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The Social Origins of Language

By Daniel Dor

Presents a new theoretical framework for the origins of human language and sets key issues in language evolution in their wider context within biological and cultural evolution


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Preposition Placement in English: A Usage-Based Approach

By Thomas Hoffmann

This is the first study that empirically investigates preposition placement across all clause types. The study compares first-language (British English) and second-language (Kenyan English) data and will therefore appeal to readers interested in world Englishes. Over 100 authentic corpus examples are discussed in the text, which will appeal to those who want to see 'real data'


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Free Access 4 You

Free access to several Brill linguistics journals, such as Journal of Jewish Languages, Language Dynamics and Change, and Brill’s Annual of Afroasiatic Languages and Linguistics.


Academic Paper


Title: Research in foreign language education in Portugal (2006–2011): Its transformative potential
Author: Flávia Vieira
Institution: University of Minho
Author: Maria Alfredo Moreira
Institution: University of Minho
Author: Helena Peralta
Institution: Universidade de Lisboa
Linguistic Field: Applied Linguistics; Sociolinguistics; Text/Corpus Linguistics
Subject Language: Portuguese
Abstract: This article reviews a selective corpus of empirical and theoretical texts on foreign language pedagogy and teacher education, produced in Portugal between 2006 and 2011. A descriptive and interpretative approach is adopted to inquire into the transformative potential of research, with a focus on its scope, purposes, conceptual and methodological frameworks, outcomes and implications. Four major themes were identified, primarily related to current language policies and theoretical developments in language didactics: intercomprehension and plurilingualism, teacher and learner autonomy, Portuguese as a non-native language, and technology-based learning and teaching. The transformative potential of the studies reviewed is enhanced by their intention to question and reshape dominant practices on the basis of democratic values; an empowering view of language, pedagogy and teacher education; a close relation between pedagogy and teacher education; participatory research methodologies; and the identification of constraints on, and conditions for, change. However, there is a need for strategies that remain somewhat marginal but may enhance that potential: expanding university–school partnerships, professional learning communities and school-based inquiry; strengthening the political dimension of research outcomes; finding strategies to counteract limitations on the scope and impact of naturalistic inquiry; and fostering scholarship in teacher education.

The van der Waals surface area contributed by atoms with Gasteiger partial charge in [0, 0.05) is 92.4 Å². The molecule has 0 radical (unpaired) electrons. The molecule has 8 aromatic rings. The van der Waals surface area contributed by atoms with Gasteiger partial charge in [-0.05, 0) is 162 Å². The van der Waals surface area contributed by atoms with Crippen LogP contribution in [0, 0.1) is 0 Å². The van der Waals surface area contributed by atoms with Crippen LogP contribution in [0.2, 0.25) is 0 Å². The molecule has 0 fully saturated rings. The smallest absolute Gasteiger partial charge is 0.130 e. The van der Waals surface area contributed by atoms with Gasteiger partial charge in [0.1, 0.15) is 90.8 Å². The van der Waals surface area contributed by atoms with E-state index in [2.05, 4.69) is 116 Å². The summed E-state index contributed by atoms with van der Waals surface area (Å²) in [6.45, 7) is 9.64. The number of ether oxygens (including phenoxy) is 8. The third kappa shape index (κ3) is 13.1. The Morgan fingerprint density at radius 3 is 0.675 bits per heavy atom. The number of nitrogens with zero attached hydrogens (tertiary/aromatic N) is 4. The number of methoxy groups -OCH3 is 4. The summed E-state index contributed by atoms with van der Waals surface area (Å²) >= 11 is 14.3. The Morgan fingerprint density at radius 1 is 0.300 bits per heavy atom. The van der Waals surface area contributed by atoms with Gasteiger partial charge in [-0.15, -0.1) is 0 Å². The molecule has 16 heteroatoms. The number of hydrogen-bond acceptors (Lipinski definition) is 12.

CUP at LINGUIST

This article appears in Language Teaching Vol. 47, Issue 2, which you can read on Cambridge's site or on LINGUIST .



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